Tradescantia: 1 - 5

Clancy, Tony ORCID: 0000-0003-0525-6710 (2016) Tradescantia: 1 - 5. [Artefact]

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Abstract

The idea of series of images showing things that are similar, but slightly different, was perhaps first tried out by the scientist and illustrator Robert Hook in the early 17th century. He worked at a time when the first microscopes began to be developed. The ones he used were lower powered that the devices that Antonijn Leuweenhoek used in Delft to see bacteria and other life forms that had previously been invisible, but Hoek was nonetheless able to see and record nature in intense detail. He looked at a few seeds of the thyme plant and observed that although broadly similar, each seed also showed differences. As with humans and most other complex life forms, there is a general pattern for how a particular species looks, but also differences that mark them out as individuals. This was later explored through discoveries in genetics and Darwin’s ideas on evolution – the differences are not only external but built into the fundamental make up of each animal and plant. Hook’s drawings were systematic and highly observed, and an important contribution to how science recorded the world in order build an understanding of it. In Holland, painters and illustrators were also using new skills in high realism to record the diversity of life. Joris Hoefnagel and Jan van Kessel were among these and, though not as systematic in their science as Hook, brought the natural world to life in a way not surpassed until the invention of photography about 200 years later. There are some very noteworthy examples of camera images that take forward Hook’s exploration of similarity and difference. In the 1890s and early 20th century, a gardener, Charles Jones, documented the varieties of fruit and vegetables that he had grown. Whilst he did not (as far as is known) train as a photographer, he intuitively placed items on a blank background. This focuses our attention on them as specimens, and takes away distractions and aesthetic enhancements. The beauty of these images lies within the object itself as rendered by the camera and print. Detail and tonality give his pictures a powerful impact, we enjoy them perhaps more than looking at real garden produce; they are commonplace, everyday items but we see them with a new attentiveness. The tradescanthia flowers in these prints are a typology. They are from the same plant but exhibit wide variations in form. They were produced by placing the flowers on a scanner and scanning them at high resolution. These were then printed using processes first developed in the 1840s, in the very earliest days of photography. The prints are made by hand coating chemicals on paper then exposing to ultra violet light. By the nature of these processes, each print is unique and minor blemishes and variations in the paper and chemistry show up on the final image. These differences reflect the variations that the flowers themselves show; they are not scientific, objective images, but nonetheless refer back to the early scientific illustrations that had a deep influence on our understanding of the natural world.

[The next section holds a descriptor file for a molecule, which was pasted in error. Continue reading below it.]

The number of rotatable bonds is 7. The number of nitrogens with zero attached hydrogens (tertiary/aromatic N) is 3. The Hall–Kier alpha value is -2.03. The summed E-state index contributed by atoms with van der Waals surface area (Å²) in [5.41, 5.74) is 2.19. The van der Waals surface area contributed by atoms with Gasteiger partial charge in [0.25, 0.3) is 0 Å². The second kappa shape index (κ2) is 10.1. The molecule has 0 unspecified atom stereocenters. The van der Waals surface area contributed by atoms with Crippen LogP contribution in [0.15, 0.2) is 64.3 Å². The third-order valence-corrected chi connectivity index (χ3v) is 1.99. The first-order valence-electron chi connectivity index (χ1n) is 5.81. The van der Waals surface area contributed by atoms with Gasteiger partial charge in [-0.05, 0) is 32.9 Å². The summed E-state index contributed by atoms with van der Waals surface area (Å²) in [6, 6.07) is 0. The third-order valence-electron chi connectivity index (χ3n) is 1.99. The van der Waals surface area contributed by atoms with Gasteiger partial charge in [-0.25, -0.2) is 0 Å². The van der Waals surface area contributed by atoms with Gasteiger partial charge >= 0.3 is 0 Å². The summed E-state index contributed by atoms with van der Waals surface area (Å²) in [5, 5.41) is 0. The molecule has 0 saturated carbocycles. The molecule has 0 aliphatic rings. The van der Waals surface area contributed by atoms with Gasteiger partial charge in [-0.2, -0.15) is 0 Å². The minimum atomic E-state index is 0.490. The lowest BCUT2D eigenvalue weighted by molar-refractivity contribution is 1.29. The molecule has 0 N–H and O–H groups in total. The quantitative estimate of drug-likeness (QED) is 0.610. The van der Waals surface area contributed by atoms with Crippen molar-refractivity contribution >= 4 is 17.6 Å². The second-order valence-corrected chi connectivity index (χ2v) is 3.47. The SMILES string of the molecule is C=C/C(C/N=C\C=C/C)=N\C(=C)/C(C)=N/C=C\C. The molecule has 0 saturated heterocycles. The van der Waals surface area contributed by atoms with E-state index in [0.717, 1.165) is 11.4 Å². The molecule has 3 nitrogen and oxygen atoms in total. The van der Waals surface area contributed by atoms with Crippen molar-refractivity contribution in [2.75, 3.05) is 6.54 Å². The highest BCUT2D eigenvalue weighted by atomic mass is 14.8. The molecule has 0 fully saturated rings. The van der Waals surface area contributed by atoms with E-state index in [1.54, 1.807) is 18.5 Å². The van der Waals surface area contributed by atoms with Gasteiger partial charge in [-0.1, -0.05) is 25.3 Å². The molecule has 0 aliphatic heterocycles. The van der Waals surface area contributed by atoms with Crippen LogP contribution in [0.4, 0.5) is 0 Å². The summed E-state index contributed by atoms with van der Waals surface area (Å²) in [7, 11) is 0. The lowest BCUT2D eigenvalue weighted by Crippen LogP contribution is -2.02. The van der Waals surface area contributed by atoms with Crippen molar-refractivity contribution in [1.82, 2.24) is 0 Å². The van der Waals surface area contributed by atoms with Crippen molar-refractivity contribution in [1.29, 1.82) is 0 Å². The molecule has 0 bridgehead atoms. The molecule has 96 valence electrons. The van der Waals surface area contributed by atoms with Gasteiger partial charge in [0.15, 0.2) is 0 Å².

Item Type: Artefact
Uncontrolled Keywords: The Garden Underground, Tony Clancy, gardens, tradescantia, typologies, garden photography
Subjects: N Fine Arts > N Visual arts (General) For photography, see TR
Divisions: Schools and Research Institutes > School of Art and Design > Photography
Research Priority Areas: Being Human - Past, Present & Future
Creative Practice as Research
Depositing User: Tony Clancy
Date Deposited: 19 Feb 2018 16:48
Last Modified: 23 Oct 2018 10:58
URI: http://eprints.glos.ac.uk/id/eprint/5398

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